- ISTANBUL, Turkey (CP) --
A bomb exploded on an Istanbul bus Thursday, killing at least four people
and wounding 14, and another bomb went off in front of the Ankara hotel
where U.S. President George W. Bush is to stay before Monday's NATO summit,
- Police said they suspected far-left Marxists in both
attacks, the latest in a series of blasts - most of them small, without
casualties - ahead of the NATO gathering, which Foreign Affairs Minister
Bill Graham will be attending.
- Bush arrives in Ankara on Saturday night to meet with
Turkish leaders before heading to the summit in Istanbul.
- White House press secretary Scott McClellan said, "These
terrorist attacks are intended to disrupt preparations for the upcoming
NATO summit." He added that Bush's schedule would not be changed.
- Istanbul has been the scene of al-Qaida attacks in the
past, but many Turks also are angry over Bush's visit because of high opposition
to U.S. policies in neighbouring Iraq.
- The NATO summit beginning Monday also will be attended
by British Prime Minister Tony Blair and French President Jacques Chirac,
- Prime Minister Paul Martin is staying home because of
Monday's federal election. He is sending Graham in his place.
- Security in Istanbul is expected to be extremely tight
for the summit.
- Graham told reporters Thursday during a conference call
that "security is a huge issue now at these important international
conferences" which "may make it ... more awkward to get around
than it normally is."
- "But it's certainly not going to stop us from going
there and doing our business."
- The Istanbul explosion occurred as the bus passed through
the residential Fatih district, about eight kilometres from the summit's
- The bomb - a concussion grenade - exploded in the lap
of a woman in her early 20s who apparently was transporting the device
when it accidentally went off, said Istanbul Gov. Muammer Guler. The woman
was among the four killed, said Korhan Taviloglu, a doctor at Capa Medical
- "It was apparently a bomb that was being carried,"
Guler said. "It is understood that the target was neither the bus
nor the passengers aboard."
- Concussion grenades produce a loud noise and shock wave
but usually cause little damage - unless they go off in a confined area.
Thursday's blast blew out bus windows and tore through passengers.
- "I saw the bus, its windows broken. People on the
bus were in a panic. They were trying to escape and the driver was struggling
to open the door," said Murat Gulen, a pharmacist whose shop is across
- Witness Necdet Devrim told NTV television that he saw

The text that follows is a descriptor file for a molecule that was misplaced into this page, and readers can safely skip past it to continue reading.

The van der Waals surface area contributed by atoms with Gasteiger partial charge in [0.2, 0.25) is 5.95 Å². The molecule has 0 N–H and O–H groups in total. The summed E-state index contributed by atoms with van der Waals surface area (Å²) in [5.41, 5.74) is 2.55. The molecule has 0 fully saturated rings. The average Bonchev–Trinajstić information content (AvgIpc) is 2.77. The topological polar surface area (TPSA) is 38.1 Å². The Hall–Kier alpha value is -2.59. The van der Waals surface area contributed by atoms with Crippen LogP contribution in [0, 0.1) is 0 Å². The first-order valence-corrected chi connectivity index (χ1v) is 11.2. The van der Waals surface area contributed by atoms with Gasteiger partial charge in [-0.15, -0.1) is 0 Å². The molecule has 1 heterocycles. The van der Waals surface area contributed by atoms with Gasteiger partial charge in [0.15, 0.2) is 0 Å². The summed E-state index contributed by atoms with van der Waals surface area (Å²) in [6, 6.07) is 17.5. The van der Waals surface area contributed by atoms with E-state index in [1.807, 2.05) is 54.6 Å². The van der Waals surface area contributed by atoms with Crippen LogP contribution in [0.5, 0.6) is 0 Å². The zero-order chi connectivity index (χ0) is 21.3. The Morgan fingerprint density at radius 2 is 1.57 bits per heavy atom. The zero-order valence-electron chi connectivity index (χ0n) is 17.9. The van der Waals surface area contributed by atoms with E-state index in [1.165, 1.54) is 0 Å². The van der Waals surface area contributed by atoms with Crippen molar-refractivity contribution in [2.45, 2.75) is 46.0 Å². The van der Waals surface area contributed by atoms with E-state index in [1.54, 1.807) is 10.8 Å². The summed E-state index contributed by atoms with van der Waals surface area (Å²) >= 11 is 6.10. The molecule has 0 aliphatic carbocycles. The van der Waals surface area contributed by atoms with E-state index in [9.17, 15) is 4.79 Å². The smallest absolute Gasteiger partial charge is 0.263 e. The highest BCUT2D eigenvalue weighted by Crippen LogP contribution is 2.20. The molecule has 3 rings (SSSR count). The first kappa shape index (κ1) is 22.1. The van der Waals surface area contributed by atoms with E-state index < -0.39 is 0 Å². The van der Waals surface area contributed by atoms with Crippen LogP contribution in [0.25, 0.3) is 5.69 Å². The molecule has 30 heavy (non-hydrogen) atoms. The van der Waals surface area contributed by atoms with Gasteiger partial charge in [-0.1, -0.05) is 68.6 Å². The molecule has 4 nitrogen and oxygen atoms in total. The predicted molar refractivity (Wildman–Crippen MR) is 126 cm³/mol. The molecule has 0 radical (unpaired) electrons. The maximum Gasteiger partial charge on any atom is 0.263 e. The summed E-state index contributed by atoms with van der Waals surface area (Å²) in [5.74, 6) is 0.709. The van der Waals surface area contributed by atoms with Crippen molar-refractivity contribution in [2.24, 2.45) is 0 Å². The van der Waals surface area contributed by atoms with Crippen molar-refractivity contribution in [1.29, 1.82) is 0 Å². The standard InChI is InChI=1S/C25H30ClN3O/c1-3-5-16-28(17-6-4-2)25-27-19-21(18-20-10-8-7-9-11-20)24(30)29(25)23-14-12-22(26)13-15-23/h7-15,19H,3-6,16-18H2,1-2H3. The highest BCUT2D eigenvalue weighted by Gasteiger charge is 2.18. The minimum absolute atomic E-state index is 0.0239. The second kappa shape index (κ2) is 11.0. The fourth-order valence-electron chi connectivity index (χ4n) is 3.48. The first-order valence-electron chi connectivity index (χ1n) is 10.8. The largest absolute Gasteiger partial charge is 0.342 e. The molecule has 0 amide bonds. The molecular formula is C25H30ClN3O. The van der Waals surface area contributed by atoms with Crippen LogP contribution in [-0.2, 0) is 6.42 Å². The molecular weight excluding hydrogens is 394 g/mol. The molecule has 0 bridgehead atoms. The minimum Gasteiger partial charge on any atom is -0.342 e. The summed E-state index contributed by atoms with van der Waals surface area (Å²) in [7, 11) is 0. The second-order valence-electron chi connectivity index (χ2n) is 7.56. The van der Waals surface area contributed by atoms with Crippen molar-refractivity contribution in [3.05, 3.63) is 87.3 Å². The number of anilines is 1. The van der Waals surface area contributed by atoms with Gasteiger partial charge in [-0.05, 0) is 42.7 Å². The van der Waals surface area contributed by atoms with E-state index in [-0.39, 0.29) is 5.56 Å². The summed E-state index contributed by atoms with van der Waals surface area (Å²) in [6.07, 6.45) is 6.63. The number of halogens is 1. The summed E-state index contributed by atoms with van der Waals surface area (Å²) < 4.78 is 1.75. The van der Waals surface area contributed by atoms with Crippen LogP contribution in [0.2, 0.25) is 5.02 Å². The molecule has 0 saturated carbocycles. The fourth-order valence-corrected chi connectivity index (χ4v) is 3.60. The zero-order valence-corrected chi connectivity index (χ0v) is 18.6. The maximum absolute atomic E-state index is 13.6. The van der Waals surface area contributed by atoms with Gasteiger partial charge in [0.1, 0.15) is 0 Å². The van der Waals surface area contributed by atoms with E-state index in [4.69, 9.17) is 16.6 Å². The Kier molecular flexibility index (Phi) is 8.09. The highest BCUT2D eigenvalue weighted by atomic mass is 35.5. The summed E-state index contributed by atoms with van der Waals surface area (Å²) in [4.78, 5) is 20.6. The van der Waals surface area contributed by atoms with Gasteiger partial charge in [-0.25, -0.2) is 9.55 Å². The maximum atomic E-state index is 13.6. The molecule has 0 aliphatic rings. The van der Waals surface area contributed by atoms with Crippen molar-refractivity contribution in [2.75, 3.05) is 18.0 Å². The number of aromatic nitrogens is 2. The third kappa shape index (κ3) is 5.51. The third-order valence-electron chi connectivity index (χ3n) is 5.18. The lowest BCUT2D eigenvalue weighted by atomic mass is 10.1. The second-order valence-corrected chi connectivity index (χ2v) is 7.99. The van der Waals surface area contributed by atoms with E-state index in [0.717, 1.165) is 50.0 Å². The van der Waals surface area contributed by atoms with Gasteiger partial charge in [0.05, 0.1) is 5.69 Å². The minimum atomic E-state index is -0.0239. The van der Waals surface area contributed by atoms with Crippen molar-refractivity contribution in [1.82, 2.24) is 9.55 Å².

"injured people on the floor. They were screaming and bleeding. Arms
and legs were on the street - it was an awful scene."
- Fifteen people were wounded, said Taviloglu.
- About a half-dozen small-sound bombs have exploded in
Istanbul in recent days, injuring several people. Leftist groups have used
the bombs in the past.
- "We are considering the likelihood of a Marxist-leaning
organization" being behind the attack, Istanbul's governor said.
- The blast in Ankara, about 400 kilometres east, went
off 75 metres from the entrance to the Hilton hotel, injuring a civilian
and two policemen.
- The officers were approaching the package containing
the explosive after an anonymous tip that a bomb was placed nearby, Police
Chief Ercument Yilmaz said. The blast tore off the foot of one officer,
while the other suffered scratches on his face, said Adil Surat, head of
the trauma unit at Hacettepe University hospital, speaking to the Anatolia
- A small Marxist group, MLKP-FESK, claimed responsibility
for the Ankara blast, private NTV television reported. Police would not
comment on the report.
- Bush is scheduled to meet Sunday with Turkish Prime Minister
Recep Tayyip Erdogan and President Ahmet Necdet Sezer in Ankara.
- Militant Islamic, Kurdish and leftist groups have carried
out past attacks in Turkey, and scores of people believed to be linked
to such groups have been detained in security sweeps in recent weeks.
- Concerns about security have grown in Turkey since November,
when four suicide truck bombings killed more than 60 people in attacks
on two synagogues, the British consulate and a London-based bank. Prosecutors
say a Turkish al-Qaida-linked cell carried out those attacks.
- Turkish security forces are using concrete barriers to
seal off a zone in the heart of Istanbul and surveillance aircraft are
being prepared to help monitor a no-fly zone over the area where the NATO
meeting is being held.
- The Bosporus will also be closed to oil traffic ahead
of the summit.
- © The Canadian Press 2004